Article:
Leveraged ETFs as Long Term Investments: Assessing the Risks & Rewards

Since 2020, a trend has emerged in in retail investing: the long-term holding of leveraged ETFs, as opposed to their traditional use in day trading. This shift is illustrated by this chart from Topdowncharts.com shared on X. While conventional wisdom often advises against this practice, a growing number of investors appear to be disregarding such warnings.

Nothing in this article constitutes financial advice and I am not a financial advisor, nor is Shinoji Research a financial advisory organization. These are my personal opinions on the subject.

Backtesting Leveraged ETFs

Estimating the returns of leveraged ETFs before their actual introduction presents challenges, primarily due to tracking errors that significantly impact long-term performance. To address this, I employed a support vector regression (SVR) model trained on SPXL (a 3x leveraged S&P 500 ETF) returns against SPX (S&P 500 index) data.

The model’s output appears generally plausible, with one notable exception: the 1987 stock market crash. This event, representing the most severe single-day market decline in history, falls outside the model’s training data range. SVMs typically struggle to accurately predict such extreme outliers.

For the 1987 crash, I opted to use a simple 3x multiple of the daily return. However, it’s worth noting that in reality, the impact could have been more severe due to factors such as margin requirements (additional reading: The XIV Disaster).

The Results

The magnitude of volatility in these results is striking. It’s noteworthy that SPXL was introduced at an opportune moment in market history, near the bottom of the Global Financial Crisis (GFC). Had it launched just a few months earlier, we would likely see a massive drawdown in its initial performance.

Examining the period between 1929 and 1994 reveals interesting insights. Surprisingly, the leveraged strategy performed relatively well during the stagflationary period of the 1960s-1980s, despite the choppy market conditions typically unfavorable for leveraged instruments.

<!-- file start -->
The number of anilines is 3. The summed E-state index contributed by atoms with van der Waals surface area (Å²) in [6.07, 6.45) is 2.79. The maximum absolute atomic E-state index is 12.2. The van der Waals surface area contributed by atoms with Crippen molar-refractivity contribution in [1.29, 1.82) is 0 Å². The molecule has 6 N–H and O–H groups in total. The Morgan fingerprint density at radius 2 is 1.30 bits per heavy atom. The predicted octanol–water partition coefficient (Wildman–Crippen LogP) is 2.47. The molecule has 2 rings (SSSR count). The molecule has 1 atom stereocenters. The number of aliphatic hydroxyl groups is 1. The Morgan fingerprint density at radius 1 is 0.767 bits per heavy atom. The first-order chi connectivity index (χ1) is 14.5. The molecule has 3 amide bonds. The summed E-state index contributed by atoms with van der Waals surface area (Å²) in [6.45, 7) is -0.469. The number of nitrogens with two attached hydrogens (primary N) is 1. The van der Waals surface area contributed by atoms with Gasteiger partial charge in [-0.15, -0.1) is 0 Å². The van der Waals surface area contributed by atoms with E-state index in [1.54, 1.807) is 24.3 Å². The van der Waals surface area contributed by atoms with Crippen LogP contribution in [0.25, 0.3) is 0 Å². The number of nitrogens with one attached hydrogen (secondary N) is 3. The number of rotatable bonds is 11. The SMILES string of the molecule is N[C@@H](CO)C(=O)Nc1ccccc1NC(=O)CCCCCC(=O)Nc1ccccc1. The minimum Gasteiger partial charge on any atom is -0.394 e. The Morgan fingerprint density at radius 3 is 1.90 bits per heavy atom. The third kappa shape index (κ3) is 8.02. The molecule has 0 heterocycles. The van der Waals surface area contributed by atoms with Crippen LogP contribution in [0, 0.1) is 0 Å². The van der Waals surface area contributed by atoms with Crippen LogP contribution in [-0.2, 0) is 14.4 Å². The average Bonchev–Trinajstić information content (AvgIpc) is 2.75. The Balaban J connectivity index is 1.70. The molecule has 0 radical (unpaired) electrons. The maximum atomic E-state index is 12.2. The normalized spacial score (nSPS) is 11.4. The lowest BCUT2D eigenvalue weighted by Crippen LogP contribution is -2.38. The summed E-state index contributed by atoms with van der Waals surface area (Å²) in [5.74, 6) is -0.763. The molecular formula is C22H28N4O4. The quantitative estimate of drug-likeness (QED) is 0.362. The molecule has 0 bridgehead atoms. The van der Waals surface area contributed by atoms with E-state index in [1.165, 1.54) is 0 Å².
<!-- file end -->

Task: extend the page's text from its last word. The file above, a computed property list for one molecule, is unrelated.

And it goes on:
Here’s a zoomed version showing the period between 1929 and 1994. It did surprisingly well during the stagflation chopfest of the 1960s-1980s,

The logarithmic chart, indexing returns to 100 starting from February 1928, offers another perspective on relative performance:

  1. From 1940 to 2000: Despite significant drawdowns mid-period, the leveraged ETFs would have outperformed the index.
  2. From 1928 to 1940 and 2000 to present: The index outperformed the leveraged strategy.

This performance dichotomy highlights the time-dependent nature of leveraged ETF returns and the importance of entry points in long-term performance.

This chart depicts the ratio of the SPXL ETF (3x leveraged S&P 500 ETF) to the S&P 500 stock index. While similar to previous charts, it offers a crucial insight into relative performance. Notably, an investor who hypothetically purchased the leveraged ETF in 1929 would still be underperforming the index, even after 80 years. This stark illustration underscores the long-term impact of leveraged ETFs’ structural characteristics, particularly the effects of volatility decay and compounding on extended time horizons

The chart illustrates the extraordinary volatility inherent in this leveraged strategy. Most notably, it shows a staggering 99.93% maximum drawdown, accompanied by multiple instances of 90%+ drawdowns. To provide additional context during the extended 60-year drawdown period, I’ve incorporated a 10-year rolling drawdown metric. This overlay helps visualize the magnitude and duration of underperformance relative to the peak value over each decade-long window.


Leveraged ETFs share similarities with strategies that risk above the Kelly criterion in trading. While they might serve as potential accelerants early in one’s saving phase, they are ill-suited for passive or long-term portfolios.

Key observations:

  1. Even disregarding the Great Depression, leveraged ETFs frequently experience extended periods of underperformance, often lasting two decades or more.
  2. These instruments may have utility within specific market timing systems but are inappropriate for passive investment strategies.
  3. Caution is strongly advised against ‘leveraged smart beta’ portfolios, such as the pre-2022 popular combination of leveraged long treasury bonds with leveraged S&P 500 ETFs. Historical correlations can prove far less robust than they appear.
  4. The 2022 market downturn illustrated a critical weakness in such strategies: While long bonds have historically hedged recessionary bear markets effectively, they failed to do so in a scenario driven by monetary tightening to combat inflation. This resulted in:
    • SPXL (3x leveraged S&P 500) declining by 60%, with partial recovery but still underperforming relatively.
    • TMF (3x leveraged long-term Treasury bonds) plummeting 90% and remaining near lows.
    • The underperformance of bonds during the bear market led to the unintended consequence of selling stock ETFs to buy more of the underperforming bond ETFs, further exacerbating poor overall performance.

In summary, while leveraged ETFs may have specific applications for sophisticated investors in particular market conditions, they carry substantial risks and are generally unsuitable for long-term, passive investment strategies.






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